Adams County History & Genealogy

Adams County, Ohio History

Monroe Township

This township was organized from territory belonging to Tiffin Township, 23 Jun 1817. It was named in honor of President James Monroe. Its boundaries are: beginning on Brush Creek at the upper corner of William Stout's farm; thence on a line to three mile tree below Kirker Mill; thence on a divide line to Clark's Meeting House; keeping on a direct course to Sprigg Township; being bounded on the west by Sprigg Township line and Island Creek to its mouth; on the south by the Ohio River; and on the east by Brush Creek. The first election was held at the house of Arthur Ellison on 26 July 1817.


John Yochum, whose name appears in the early land records as an assistant to Massie and other surveyors, settled on Gift Ridge in 1795. He cleared the first patch of ground on the Fenton Farm, and while doing so lived under the shelter of two huge rocks which are pointed out to visitors to this day as "Yochum's Hermitage". Following Yochum came the Utts, Wades, Naylors, Washburns, Whaleys and many other of the pioneer families of Adams County.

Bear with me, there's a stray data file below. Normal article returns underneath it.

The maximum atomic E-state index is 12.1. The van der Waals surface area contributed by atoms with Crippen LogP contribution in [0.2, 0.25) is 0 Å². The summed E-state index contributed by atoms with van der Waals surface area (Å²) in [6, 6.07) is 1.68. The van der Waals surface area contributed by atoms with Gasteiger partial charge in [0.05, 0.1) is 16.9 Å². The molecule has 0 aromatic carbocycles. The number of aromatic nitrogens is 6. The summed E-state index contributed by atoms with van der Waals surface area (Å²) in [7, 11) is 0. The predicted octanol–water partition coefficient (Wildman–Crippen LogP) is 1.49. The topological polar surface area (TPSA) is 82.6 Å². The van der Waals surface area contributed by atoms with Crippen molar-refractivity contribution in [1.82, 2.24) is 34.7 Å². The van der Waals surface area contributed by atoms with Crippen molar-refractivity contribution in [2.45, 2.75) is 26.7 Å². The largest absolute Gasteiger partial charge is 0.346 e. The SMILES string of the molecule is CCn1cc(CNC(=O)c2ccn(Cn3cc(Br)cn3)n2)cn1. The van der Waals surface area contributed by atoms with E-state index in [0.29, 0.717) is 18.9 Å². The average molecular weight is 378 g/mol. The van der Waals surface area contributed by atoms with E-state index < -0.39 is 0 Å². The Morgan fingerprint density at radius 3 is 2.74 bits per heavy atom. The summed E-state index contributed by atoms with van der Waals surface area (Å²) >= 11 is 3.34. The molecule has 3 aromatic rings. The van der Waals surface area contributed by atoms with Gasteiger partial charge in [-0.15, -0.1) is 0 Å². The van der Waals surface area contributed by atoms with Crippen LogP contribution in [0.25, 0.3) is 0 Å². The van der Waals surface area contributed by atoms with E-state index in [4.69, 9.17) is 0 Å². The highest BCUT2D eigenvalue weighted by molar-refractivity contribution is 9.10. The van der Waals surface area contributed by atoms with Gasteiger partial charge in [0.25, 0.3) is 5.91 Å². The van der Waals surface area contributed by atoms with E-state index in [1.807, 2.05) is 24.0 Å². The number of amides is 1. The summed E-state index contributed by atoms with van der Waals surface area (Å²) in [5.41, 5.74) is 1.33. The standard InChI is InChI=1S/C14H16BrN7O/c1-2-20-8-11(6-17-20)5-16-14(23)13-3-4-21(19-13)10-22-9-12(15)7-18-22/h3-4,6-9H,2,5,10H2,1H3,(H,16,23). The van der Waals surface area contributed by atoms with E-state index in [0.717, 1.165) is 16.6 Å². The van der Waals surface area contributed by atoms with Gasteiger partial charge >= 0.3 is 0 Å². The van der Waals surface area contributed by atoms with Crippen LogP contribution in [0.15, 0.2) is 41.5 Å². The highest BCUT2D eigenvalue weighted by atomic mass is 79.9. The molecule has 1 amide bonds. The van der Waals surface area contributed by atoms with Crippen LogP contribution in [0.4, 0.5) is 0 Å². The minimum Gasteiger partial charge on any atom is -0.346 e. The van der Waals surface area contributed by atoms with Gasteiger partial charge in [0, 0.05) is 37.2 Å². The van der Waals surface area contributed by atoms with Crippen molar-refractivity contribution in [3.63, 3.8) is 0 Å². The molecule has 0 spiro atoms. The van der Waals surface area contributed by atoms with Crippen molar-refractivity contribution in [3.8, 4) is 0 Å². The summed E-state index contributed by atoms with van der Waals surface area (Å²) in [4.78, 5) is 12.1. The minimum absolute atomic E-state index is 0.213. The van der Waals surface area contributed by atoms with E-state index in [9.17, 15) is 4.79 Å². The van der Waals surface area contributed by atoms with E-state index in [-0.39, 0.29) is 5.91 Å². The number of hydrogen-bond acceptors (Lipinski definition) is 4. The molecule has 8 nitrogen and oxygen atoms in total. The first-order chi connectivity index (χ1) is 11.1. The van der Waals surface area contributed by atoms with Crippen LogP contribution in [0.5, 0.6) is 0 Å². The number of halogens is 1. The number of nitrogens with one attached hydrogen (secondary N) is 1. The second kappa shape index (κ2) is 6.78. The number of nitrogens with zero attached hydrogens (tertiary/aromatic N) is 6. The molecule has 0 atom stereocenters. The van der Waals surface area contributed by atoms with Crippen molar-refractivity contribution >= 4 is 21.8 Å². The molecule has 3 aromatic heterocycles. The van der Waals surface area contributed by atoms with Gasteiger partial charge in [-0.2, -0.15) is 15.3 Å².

Zephaniah Wade, an associate of John Yochum in the frontier days, located on Gift Ridge and erected a cabin in the latter part of the year 1795, and there his daughter Christiana, the late Mrs. Trenary, of Manchester, was born 20 Nov 1795. She was probably the first white child born in the county outside the Stockade at Manchester.

Nathaniel Washburn settled at the head of Donalson Creek in 1796, and soon after built a small mill, known as Washburn's Mill for many years. Daniel Sherwood settled at the mouth of Ohio Brush Creek about 1795.

James Hemphill settled on Beasley's Fork in 1797 and it is said cleared the first ground on that stream where Newton Wamsley now lives.

The Grimes family settled at the mouth of Ohio Brush Creek in 1796, where Noble Grimes in 1798 laid out the old town of Washington, for several years the seat of justice of Adams County. Here also were the Stephensons, the Bradfords, the Sherards, Faulkners and many other early pioneer families.


This is the name given to that portion of the highlands of Monroe Township where the first settlers of Manchester located their one hundred acre tracts of land given them by Nathaniel Massie after a residence of two years at Manchester, in accordance with the terms of the agreement made between him and them on 29 Dec 1790. Massie reserved one thousand acres on the high tablelands overlooking the Ohio River about one mile below Wrightsville. Here was built Buckeye Station in 1796.


It is said that the first schoolhouse in the township was on the old Lewis Bible farm and was built in 1802. James Lane was the first teacher. The second one was on the farm of Arthur Ellison, where the first election was held, John Barritt, teacher. The township business for years was transacted here, and hence the name "State House" was applied to it. There are now ten subdistricts with the following enrollment the present year (1900):